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In the video about creating and managing content types, we talked a little about the differences in Drupal Gardens between, say, a news item and a blog entry. In this video, you'll learn how to give nodes a different kind of identity through what's called tags. You could say that a content type defines a node's format--that is, it says if the node has certain fields, and they are displayed in this way, and so on. But tags define a node's content. The best way to explain it is with an example. For our site, we're listing different California tours using the tour content type we defined earlier, which has the length of the tour and the price and the picture of the tour.
But let's say that we want to group those tours by theme so that people who like to backpack can find all the walking tours. That's what tags are good for. To get started, I first have to decide what my categories are going to be. For that, we create something called a vocabulary that describes what we're categorizing. Then we'll fill it with our options, which are called terms, and you can see this by going up to Structure, scroll down to Taxonomy. Drupal Gardens comes with two vocabularies already in place: Tags is a general vocabulary that's used throughout the site, and Forums which Drupal Gardens uses internally to set up discussion boards. And you'll find out more about that in the video about starting discussion forums.
We're going to add a different vocabulary, which will be called Type of tour. We could add a description if we like, but I'm just going to leave it alone and click Save. Our next step is to add terms to that vocabulary. Don't worry if this is a bit confusing right now; it will be clearer when we actually go and create some tour nodes and start adding those terms to the tour nodes. But first, let's go ahead and add those terms by going over here and clicking add terms. The first one will be called Backpack California.
I won't put in the description; I'll just go down to the bottom and save. We then come back to the Add Term screen because usually when you create terms, you create many of them all at one go. The next one we'll be called Nature watch, scroll down and save it again, and finally California hotsprings, scroll down and save it. In order to use these tags in a content type, we have to go back and edit the content type. Now remember, we're going to use these on our tour content type, so we go up to Structure and Content types, then down to Tour and manage fields.
As you remember, we added a few fields earlier, and that's exactly what we're going to do now. We'll call it tour type, tour_type, like so, and then under field type, there is actually one specifically for taxonomy terms called Term reference, and then we have a few options as to how we're going to select those terms. I'm going to leave it as Select list, although if you set up your own terms, you'll probably want to play around with these and decide which one is best for you. Also, you'll learn more about these types by watching my video "Drupal Essential Training," where I go into it in a little bit more detail.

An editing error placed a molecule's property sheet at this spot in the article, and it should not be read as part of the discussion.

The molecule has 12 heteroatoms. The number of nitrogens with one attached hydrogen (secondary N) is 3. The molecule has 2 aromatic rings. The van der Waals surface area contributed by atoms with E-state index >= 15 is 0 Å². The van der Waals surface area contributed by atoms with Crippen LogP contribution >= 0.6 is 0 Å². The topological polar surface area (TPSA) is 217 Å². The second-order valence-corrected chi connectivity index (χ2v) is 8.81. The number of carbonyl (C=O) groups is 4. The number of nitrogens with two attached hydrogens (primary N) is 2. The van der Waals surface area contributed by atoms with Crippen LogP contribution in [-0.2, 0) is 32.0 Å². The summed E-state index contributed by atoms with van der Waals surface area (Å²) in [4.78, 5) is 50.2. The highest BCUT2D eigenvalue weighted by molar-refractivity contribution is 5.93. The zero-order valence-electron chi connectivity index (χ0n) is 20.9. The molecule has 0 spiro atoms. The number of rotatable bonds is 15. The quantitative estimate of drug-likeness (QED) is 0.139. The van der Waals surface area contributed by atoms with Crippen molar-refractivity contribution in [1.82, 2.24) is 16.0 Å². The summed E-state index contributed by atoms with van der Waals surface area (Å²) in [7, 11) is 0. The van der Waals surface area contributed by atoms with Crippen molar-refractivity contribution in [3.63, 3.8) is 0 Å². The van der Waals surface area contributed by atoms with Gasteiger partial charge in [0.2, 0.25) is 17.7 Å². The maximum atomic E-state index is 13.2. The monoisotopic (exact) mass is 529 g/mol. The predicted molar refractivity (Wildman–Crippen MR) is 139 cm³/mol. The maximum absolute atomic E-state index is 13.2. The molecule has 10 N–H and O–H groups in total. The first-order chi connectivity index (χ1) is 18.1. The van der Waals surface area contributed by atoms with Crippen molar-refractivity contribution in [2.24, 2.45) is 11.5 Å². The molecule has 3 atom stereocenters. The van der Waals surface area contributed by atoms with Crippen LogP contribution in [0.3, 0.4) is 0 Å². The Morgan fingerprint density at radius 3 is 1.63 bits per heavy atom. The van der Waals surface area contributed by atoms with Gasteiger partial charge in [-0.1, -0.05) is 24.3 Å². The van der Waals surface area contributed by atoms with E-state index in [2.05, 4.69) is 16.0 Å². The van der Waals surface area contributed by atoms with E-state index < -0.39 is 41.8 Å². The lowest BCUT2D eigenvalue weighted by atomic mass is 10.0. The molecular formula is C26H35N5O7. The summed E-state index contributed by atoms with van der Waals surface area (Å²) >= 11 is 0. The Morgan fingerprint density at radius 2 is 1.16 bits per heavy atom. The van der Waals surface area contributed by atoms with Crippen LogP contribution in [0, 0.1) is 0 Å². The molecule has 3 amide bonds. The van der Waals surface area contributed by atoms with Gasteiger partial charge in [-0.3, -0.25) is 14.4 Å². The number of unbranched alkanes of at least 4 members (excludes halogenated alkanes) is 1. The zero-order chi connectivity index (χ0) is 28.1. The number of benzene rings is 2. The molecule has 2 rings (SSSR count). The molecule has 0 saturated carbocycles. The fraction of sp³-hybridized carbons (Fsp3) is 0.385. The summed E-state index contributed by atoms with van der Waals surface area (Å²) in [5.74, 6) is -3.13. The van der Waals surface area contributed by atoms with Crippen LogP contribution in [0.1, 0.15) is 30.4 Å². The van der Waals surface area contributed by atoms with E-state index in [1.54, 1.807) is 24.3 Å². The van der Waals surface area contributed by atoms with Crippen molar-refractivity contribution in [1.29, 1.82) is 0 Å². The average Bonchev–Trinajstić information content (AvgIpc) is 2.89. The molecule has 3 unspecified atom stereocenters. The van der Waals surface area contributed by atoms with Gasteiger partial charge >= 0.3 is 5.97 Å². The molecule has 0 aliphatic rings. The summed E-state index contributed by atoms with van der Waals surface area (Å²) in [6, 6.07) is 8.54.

Scroll down and click Save. The next question is which vocabulary is going to be the one from which these terms are selected? Of course, since we're going for Tour types, we'll select the Type of tour, and save field settings. On this page, I'll actually just leave everything in its default value, and save settings. Finally, I'll move this up so it's near the length and price, just because it's more convenient on the node form. Scroll down and click Save. Great! Now, we can start to categorize our tours. But you might remember, if we go to content, we only have one tour in already. That's the Big Sur Retreat.
So I'm going to add a couple more. If you're a lynda.com premium subscriber or got this course on a disc, you have the exercise files, which include one file called other-tours. I'm going to use that to copy and paste into my Tour content type. Go down to body and paste. Then our title, let's say that that's a two-day trek. Let's say that the price is 250, and the tour type is Backpack California.
Scroll down and save it, and I'll leave the photo blank; it'll give us that default photo. And then I'll create one more under Tour. Once again, I'll pick that from our exercise file, Channel Islands Excursion. This one is 1 day at $150, and it's considered a Nature watch, and save. Great! Now if we go back to our content list, we see that we now have three tour types.
I'm going to just go back and change that Big Sur Retreat so that we add some type of Tour type to that one. I'll call it Backpack California and save it. Great! Now let's take a look at any one of those-- let's say the Big Sur Retreat. As we scroll down, we see our tour type right here, that Backpack California that we used tag it. When we click on that, we'll see a page that chose all of the Backpack California tours. Furthermore, the URL that goes to that page is stable and simple, so you can create a menu item, and you'll learn how to do that in the video about understanding menus.
In short, tagging content makes it easy for visitors to just click around to see content that most interests them. Tags become even more useful as your site grows into hundreds or even thousands of nodes, and you have dozens of tags. Now tagging does take a little time to set up and a bit more time whenever you create a node, but for making your site a lot more user friendly, it's really worth it.
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